From the Dacia to the Bentayga, everything that works or almost everything overtakes me today. The crews of vehicles with Romanian or Bulgarian license plates alone are consistently slower than I am. At 110 they stoically pull their train eastwards in their diesel vehicles, which we are no longer allowed to drive. Economical and guaranteed to be sustainable. The consumption probably with fabulous values ​​below 4 liters. Not because of the environment, but for other reasons.

Speed ​​limit 120 relaxed

Consumption continues to fall towards Bamberg. 8,2 then 8,1. Shortly before Bamberg I see the 8th. I'm relaxed, low blood pressure and resting heart rate. You can live with a speed of 120, no question about it! I'm just 160 minutes slower on the roughly 10 kilometers - a number that can be neglected. Does the consumption still drop below the magic 8?

He does not do it. When I was at Muckelbauer drive to the yard, it is still on the display. I pull out the iphone, at that moment it jumps to 8,1. Bad luck! The bottom line is an under-consumption of 1,8 liters in the room. With a more sensitive gas foot and without Würzburg city traffic, it would have been 2 or 2,1 liters.

As I said, my Aero is not the ideal car for self-tests of this kind. If you exclude the automatic system, which I do not want to do without, it would be half a liter less consumption with the manual transmission. Tires in a smaller dimension would result in another 0,1 liters per inch. Around 7 liters of fuel would not be an illusion with a 20-year-old 9-3 at a speed limit. In the end, this would only be a small advantage for modern vehicles with 8 or 9-speed automatic transmissions.

The reward of sneaking. Only 8,1 liters of consumption. In fact, it was only 8,0.
The reward of sneaking. Only 8,1 liters of consumption. In fact, it was only 8,0.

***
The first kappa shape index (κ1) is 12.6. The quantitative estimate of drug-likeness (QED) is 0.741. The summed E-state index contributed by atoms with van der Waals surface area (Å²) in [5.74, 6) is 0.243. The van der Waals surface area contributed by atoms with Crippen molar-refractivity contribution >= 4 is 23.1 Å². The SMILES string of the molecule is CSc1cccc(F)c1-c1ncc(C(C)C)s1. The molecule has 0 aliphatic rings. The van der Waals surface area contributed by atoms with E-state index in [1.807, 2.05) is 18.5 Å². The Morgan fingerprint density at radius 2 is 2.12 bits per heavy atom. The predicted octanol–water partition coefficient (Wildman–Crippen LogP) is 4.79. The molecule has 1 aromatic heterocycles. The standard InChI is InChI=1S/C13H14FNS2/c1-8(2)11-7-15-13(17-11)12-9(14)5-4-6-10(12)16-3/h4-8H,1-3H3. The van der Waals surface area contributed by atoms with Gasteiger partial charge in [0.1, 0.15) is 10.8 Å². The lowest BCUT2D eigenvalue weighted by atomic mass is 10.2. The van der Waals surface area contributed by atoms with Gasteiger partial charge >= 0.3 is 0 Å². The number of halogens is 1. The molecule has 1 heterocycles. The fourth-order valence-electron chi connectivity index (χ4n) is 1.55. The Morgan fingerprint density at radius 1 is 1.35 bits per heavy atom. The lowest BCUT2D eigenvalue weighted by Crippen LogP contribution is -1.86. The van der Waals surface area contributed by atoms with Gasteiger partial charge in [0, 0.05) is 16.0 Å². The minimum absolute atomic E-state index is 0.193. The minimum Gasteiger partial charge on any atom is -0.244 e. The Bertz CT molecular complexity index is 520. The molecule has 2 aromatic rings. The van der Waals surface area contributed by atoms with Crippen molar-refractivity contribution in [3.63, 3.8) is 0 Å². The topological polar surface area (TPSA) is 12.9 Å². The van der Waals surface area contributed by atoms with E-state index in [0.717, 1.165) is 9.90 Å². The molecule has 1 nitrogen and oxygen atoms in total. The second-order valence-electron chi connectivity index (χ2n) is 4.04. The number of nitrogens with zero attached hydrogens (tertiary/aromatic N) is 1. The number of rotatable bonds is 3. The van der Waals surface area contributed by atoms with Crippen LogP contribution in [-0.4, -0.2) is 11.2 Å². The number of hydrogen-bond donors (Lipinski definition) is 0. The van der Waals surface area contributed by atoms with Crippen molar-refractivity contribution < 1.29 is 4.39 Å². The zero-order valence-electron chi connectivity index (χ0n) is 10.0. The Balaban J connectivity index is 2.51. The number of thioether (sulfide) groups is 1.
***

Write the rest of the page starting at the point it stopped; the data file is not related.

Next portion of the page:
How sustainable is that?

There are few arguments that would speak against old cars in everyday life. On the contrary. If a general speed limit is introduced, its greatest disadvantages are eliminated. Modern cars score with better chassis, brakes and lighting systems. Their strengths count especially at high speeds and are becoming increasingly less important at a comfortable 120 km / h.

The biggest asset is sustainability. Because the greatest consumption of resources took place two or three decades ago. If you now consume one or two liters per 2 kilometers more, then you can cope with it. For classification only: The Production of a new VW Golf emits an average of 5 tons of CO2. If we generously assume that the Golf consumes 2 liters less per 100 kilometers, then the old Saab can be moved 2 kilometers with this CO105.000 backpack without the modern Golf having an environmental benefit.

And while the VW Group gives the average lifespan of its products at 200.000 kilometers, the legends from Trollhättan play in a higher league. When the next Golf goes into production in Wolfsburg and its predecessor ends up at the recycling center, my old Saab still drives and is therefore a really sustainable vehicle.

35 thoughts on "Speed ​​limit 120 on the highway? A self-experiment."

  • Fully "boring" (@Hartmut),

    that is indeed a good argument. And it is honest. And you (at least I) can understand it immediately. I only feel speeds relatively.

    Even 100 km / h can be really fun. For example, on a dirt road with my old Volvo. Or 60 km / h on the thin tires of a racing bike. Conversely, in the younger Saab, even with 140, I still have to be careful not to fall asleep at the wheel of boredom on a less frequented motorway ...

    For the BAB I would prefer a regulation similar to that for federal and rural roads. There either the signs or a general speed limit apply. It could be freely defined for the BAB. It could also be 200 km / h.

    It is a pity that in Germany we hardly discuss the amount of a reasonable limit, nor do we sound out the greatest possible consensus and the best compromise. The discussion is pretty black and white and only knows lame versus infinite. It couldn't be more bipolar ...